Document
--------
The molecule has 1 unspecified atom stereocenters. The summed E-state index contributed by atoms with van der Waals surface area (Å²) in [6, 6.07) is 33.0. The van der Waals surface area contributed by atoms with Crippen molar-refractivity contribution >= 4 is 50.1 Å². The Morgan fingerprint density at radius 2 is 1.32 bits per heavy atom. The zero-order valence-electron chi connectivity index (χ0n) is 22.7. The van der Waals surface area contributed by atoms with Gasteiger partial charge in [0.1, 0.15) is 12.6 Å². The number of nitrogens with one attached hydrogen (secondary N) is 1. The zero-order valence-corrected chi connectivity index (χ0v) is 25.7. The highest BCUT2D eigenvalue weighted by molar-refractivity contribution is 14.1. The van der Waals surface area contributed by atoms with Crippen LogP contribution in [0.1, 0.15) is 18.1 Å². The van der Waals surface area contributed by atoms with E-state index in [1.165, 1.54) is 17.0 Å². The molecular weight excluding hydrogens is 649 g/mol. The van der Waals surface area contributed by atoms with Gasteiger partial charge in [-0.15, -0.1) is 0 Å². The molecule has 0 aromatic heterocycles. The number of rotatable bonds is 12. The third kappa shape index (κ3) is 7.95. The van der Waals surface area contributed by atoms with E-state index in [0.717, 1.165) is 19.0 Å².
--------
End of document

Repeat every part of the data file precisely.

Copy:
The molecule has 1 unspecified atom stereocenters. The summed E-state index contributed by atoms with van der Waals surface area (Å²) in [6, 6.07) is 33.0. The van der Waals surface area contributed by atoms with Crippen molar-refractivity contribution >= 4 is 50.1 Å². The Morgan fingerprint density at radius 2 is 1.32 bits per heavy atom. The zero-order valence-electron chi connectivity index (χ0n) is 22.7. The van der Waals surface area contributed by atoms with Gasteiger partial charge in [0.1, 0.15) is 12.6 Å². The number of nitrogens with one attached hydrogen (secondary N) is 1. The zero-order valence-corrected chi connectivity index (χ0v) is 25.7. The highest BCUT2D eigenvalue weighted by molar-refractivity contribution is 14.1. The van der Waals surface area contributed by atoms with Crippen LogP contribution in [0.1, 0.15) is 18.1 Å². The van der Waals surface area contributed by atoms with E-state index in [1.165, 1.54) is 17.0 Å². The molecular weight excluding hydrogens is 649 g/mol. The van der Waals surface area contributed by atoms with Gasteiger partial charge in [-0.15, -0.1) is 0 Å². The molecule has 0 aromatic heterocycles. The number of rotatable bonds is 12. The third kappa shape index (κ3) is 7.95. The van der Waals surface area contributed by atoms with E-state index in [0.717, 1.165) is 19.0 Å².